For drugs administered at a half-life that is longer than the dosing interval (T>> t1/2 ), the fluctuation between Cmax to Cmin fluctuation during the dosing interval is progressively larger as T exceeds t1/2 . For such drugs, the concept of steady-state is misleading. Because most drug is eliminated, a true steady-state does not occur. Cmax and Cmin do not fluctuate between but do fluctuate within a dosing interval, thus equilibrium is not truly reached in tissues. The magnitude of fluctuation (like the magnitude of accumulation) depends on the half-life: fluctuation is 87.5% 75% and 50% during the dosing interval if a drug is administered every 3, 2 or 1 half-lives, respectively. The amount of fluctuation, or the relationship (ratio) between Cmax and Cmin can be calculated for a given interval (T): ln[Cmax/Cmin] = T/ kel (where kel = 0.693/t1/2). For some drugs, fluctuation is desirable (ie, concentration antibiotics) or of little concern (drugs which irreversibly bind to receptors). For other drugs, fluctuation must be kept to a minimum. Generally, avoiding more than 50% fluctuation is a reasonable target, thus drugs often are given every half-life or less. The clinician administering a drug with a short-half-life and characterized by time dependency is faced with a tough decision: either administer the drug at an unreasonably short interval, or increase the dose such that the dosing interval can be prolonged. Remembering that each doubling of the dose only "buys" one half-life, increasing the dose until an acceptable interval is reached may result in unacceptably high Cmax and low Cmin. Slow release preparations (ie transdermal patches) provide constant drug input during the dosing interval, thus avoiding both an unreasonable dosing interval and inappropriate fluctuation in PDC. However, for IV preparations, such drugs can be administered as a constant rate infusion (CRI). Constant rate infusions enhance compliance by avoiding untenably short dosing intervals, or enhance drug safety and efficacy by minimizing an undesirable fluctuation between Cmax and Cmin that would occur with a more reasonable dosing intervals. At steady-state, with CRI, Cmax = Cmin = Caverage as long as the drug is being administered at the same rate. As with drugs with a long-half-life given at a short dosing interval, understanding CRI requires understanding the principle of accumulation. Simplistically, CRI involves administration of a drug at an (infinitely small) interval that is shorter than the drug half-life. The rate of infusion (Ro) necessary to achieve a targeted steady-state plasma drug concentration (Css ) depends drug CL; at steady-state, by definition, the amount of drug going into the patient should equal the amount of drug leaving (irreversibly) the patient. Thus, Ro=Css*CL. Clearance, in turn, the volume of blood from which drug is eliminated; the relationship CL = Vd* kel (Ro=Css*Vd* kel). kel can be calculated from half-life (Ro=Css*Vd*0.693/t1/2 ). With CRI, because the dosing interval is infinitely small, the magnitude of accumulation is essentially based on the half-life of the drug (which in turn, depends on clearance and volume of distribution; see companion article). The Css can be predicted by the same equation, that is, the ratio of the rate of infusion (Ro; eg, mg/kg/min) and plasma clearance (CL; ml/kg/min): Css = CL/ Ro. Note that both CL and Vd are pharmacokinetic parameters that must be determined following IV administration to assure that 100% of the dose enters the plasma (an exception for clearance occurs only if the appearance of the drug or its metabolite has been measured in the organ of excretion). Thus, if searching the literature for canine, feline or equine parameters to use for calculations, terms such as Vd/F and CL/F, or data from non-IV studies is not acceptable unless corrected for less than 100% bioavailability.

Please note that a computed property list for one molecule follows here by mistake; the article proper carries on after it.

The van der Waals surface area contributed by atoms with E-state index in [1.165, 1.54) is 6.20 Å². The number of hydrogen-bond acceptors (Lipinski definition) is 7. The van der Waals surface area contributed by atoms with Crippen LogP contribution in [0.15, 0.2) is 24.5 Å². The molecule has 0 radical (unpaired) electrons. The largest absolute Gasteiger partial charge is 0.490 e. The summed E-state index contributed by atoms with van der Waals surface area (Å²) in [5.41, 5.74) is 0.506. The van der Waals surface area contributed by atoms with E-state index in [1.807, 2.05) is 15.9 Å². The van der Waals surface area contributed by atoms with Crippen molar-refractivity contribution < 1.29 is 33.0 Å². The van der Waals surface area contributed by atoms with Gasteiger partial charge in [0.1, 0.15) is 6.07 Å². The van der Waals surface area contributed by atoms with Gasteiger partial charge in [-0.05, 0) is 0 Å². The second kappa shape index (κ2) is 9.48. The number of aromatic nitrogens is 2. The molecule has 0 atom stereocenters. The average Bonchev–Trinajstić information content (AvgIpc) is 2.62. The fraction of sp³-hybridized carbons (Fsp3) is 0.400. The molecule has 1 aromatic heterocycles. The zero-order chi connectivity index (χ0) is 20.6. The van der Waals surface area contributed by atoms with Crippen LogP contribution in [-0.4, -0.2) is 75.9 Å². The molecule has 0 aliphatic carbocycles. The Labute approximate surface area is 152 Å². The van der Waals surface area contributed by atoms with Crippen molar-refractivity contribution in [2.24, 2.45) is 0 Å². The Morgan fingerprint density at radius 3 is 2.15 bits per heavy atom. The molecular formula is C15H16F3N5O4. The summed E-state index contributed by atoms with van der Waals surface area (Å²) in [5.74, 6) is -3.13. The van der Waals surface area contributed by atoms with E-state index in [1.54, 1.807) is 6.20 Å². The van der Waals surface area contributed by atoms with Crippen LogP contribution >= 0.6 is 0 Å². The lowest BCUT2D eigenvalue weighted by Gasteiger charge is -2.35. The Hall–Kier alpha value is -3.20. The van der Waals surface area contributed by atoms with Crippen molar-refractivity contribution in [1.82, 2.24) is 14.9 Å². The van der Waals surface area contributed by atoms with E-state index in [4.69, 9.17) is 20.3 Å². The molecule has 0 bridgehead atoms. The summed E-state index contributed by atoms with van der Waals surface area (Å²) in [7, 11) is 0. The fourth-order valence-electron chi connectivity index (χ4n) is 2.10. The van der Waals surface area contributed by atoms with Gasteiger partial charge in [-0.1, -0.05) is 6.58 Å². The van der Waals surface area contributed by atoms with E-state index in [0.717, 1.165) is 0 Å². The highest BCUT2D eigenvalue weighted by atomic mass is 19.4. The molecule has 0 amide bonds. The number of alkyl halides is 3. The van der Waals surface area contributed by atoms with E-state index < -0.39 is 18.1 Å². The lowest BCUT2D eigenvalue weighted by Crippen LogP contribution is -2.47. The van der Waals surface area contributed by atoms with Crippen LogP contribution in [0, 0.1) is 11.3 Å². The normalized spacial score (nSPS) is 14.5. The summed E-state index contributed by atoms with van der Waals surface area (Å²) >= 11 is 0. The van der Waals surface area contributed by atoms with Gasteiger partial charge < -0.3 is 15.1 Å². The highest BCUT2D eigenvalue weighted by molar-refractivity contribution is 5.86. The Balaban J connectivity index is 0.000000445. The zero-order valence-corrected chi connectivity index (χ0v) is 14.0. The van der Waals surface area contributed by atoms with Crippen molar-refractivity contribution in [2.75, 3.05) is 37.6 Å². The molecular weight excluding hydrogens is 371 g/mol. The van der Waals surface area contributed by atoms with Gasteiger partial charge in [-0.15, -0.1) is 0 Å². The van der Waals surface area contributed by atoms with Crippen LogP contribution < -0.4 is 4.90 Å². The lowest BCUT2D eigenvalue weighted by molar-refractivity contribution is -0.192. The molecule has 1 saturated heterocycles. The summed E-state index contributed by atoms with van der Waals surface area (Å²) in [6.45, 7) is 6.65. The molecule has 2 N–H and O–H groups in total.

As with any dosing regimen, the time to reach steady-state concentrations with an infusion is dependent on drug half-life (3-5 half-lives). Although therapeutic concentrations may occur before steady-state is reached, the maximum effect will not occur until that point. For many critical patients, health or well being may be put at risk while waiting for maximum therapeutic response. In such situations, a loading dose can be given (as may occur when administered any drug with a long half-life, regardless of the route). Note, however, that the loading dose is designed to immediately achieve concentrations that will occur at steady-state; however, the patient is NOT at steady-state and will not be until the same dose is administered for 3-5 half-lives. Thus, a loading dose is always accompanied by a maintenance dose that is designed to maintain what the loading dose achieved while steady-state is being reached. Ideally, the sum of drug concentrations declining from the loading dose (50% eliminated each half-life) and the drug concentrations increasing from the maintenance dose (50% accumulated each half-life) should equal Css. However, if the maintenance dose does not maintain what the loading dose achieved, PDC may become toxic or subtherapeutic as steady-state is reached. The loading dose for any drug, whether administered as IV bolus or CRI, is calculated based on the targeted concentration (eg, Cmax, Cmin Cavg, or Css.) and the volume to which the drug is distributed. Thus, the loading dose (DL) = Css. * Vd. The difference between the loading and maintenance doses depends upon the drug half-life: the longer the half-life, the longer to steady-state and the greater the accumulation.